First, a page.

Already in 2006, the OECD (Organisation for Economic Co-operation and Development) acknowledged the high level reached from Finnish Education when it comes to study opportunities, teaching quality and professional results. In the report it was stated that this kind of education helps students to understand rather than to repeat. The latest news is that education is becoming a real export item to global markets. Entire countries are willing to take the Finnish education in their homeland (almost like a television format) as this teaching system since 2012 has become one of the most effective brands, emulated in the world (in the United Arab Emirates dozens of Finnish teachers work as consultants).
Naturally, since the issue concerns states very different among them, it is impossible to imitate in the same way teaching methods, from which, however, foreign schools take inspiration. Success begins in the “producing” country, where the advancement of public education continued steadily through changes in recent years, when coalition governments have introduced greater openness for private schools, of which in Finland there are variants in the areas where Swedish is the most spoken language (also required in other schools, being the second official language: the country is bilingual).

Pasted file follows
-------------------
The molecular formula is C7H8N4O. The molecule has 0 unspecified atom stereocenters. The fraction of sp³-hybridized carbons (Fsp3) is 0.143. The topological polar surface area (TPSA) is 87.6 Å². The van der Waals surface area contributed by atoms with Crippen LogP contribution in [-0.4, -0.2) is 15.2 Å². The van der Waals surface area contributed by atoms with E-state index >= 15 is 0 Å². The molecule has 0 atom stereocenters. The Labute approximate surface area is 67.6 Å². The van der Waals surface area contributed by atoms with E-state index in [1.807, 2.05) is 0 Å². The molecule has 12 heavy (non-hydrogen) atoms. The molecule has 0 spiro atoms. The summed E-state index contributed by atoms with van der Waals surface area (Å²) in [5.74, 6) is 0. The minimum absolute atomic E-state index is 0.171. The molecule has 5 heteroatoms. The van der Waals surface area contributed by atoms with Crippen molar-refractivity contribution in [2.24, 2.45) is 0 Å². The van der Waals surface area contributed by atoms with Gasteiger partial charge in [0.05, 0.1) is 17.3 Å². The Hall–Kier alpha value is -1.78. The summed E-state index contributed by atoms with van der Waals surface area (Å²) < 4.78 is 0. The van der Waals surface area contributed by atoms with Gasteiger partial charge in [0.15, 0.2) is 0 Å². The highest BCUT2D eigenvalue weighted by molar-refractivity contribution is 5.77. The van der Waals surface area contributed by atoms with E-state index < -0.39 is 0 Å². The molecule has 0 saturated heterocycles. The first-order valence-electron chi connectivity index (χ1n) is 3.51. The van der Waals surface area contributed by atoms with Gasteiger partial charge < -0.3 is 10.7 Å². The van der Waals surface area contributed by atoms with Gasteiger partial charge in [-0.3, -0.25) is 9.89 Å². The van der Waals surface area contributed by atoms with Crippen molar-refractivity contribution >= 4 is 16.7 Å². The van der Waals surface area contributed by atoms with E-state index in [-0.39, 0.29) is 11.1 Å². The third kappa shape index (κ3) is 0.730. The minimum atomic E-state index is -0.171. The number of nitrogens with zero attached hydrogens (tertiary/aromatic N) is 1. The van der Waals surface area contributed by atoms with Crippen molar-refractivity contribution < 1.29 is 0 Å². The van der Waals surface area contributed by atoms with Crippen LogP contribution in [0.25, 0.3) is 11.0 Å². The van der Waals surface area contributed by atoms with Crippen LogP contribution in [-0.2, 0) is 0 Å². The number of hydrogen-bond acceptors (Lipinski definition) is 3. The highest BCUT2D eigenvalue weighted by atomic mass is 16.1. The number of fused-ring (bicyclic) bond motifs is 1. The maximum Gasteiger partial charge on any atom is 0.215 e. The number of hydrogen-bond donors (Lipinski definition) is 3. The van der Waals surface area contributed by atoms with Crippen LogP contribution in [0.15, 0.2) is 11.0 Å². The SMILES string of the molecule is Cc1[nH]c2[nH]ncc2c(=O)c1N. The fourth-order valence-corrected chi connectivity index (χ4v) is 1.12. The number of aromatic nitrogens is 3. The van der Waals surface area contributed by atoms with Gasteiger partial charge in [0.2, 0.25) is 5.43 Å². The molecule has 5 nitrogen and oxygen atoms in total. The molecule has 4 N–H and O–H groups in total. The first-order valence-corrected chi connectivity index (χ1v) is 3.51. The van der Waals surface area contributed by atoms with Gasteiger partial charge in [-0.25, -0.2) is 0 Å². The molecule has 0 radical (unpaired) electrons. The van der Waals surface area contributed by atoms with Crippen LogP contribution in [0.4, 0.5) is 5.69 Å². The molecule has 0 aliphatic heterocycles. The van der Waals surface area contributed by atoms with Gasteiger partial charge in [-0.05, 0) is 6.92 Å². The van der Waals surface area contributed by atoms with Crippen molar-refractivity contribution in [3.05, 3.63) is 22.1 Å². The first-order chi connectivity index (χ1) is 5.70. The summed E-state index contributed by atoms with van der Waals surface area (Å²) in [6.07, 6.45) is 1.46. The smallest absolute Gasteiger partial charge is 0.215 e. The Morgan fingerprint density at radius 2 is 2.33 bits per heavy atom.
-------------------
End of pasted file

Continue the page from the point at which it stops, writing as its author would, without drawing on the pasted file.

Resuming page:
In short, the Nordic state is used to consider learning a process in which several cultural contributions lead to the identification of shared solutions: earlier this year a program was launched in order to help immigrant students to achieve higher levels of education starting in the autumn of 2014 (already operating at the “Helsinki Vuosaari High School”). The plan covers students who have lived in Finland for a long time, but not enough to already have the same language skills of those who were born and raised there.
Private companies don’t let slip away the new opportunities, including edutainment, then “Rovio” (The Finnish company that created the well-known video game “Angry Birds”) at the beginning of autumn announced in Beijing that video games will do their part in the export of “made in Finland” education: to bear witness to the seriousness of the promise was there Jyrki Katainen, the Finnish premier. Pilot projects of teaching through fun will then be launched in schools in the Chinese capital and the University of Helsinki will participate in developing this project.
A major factor in the country is the tradition of attention to the different learning needs found in the population, due to the presence of a linguistic minority with strong traditions in culture, literature and politics (Swedish-speaking citizens) and thanks to the choice of protecting the Sami culture – in Lapland, 1500 of them just speak the Sami languages – even if they live (as well as in Finland) in Sweden, in Russia and in Norway, making it impossible to identify them with a single state of origin.
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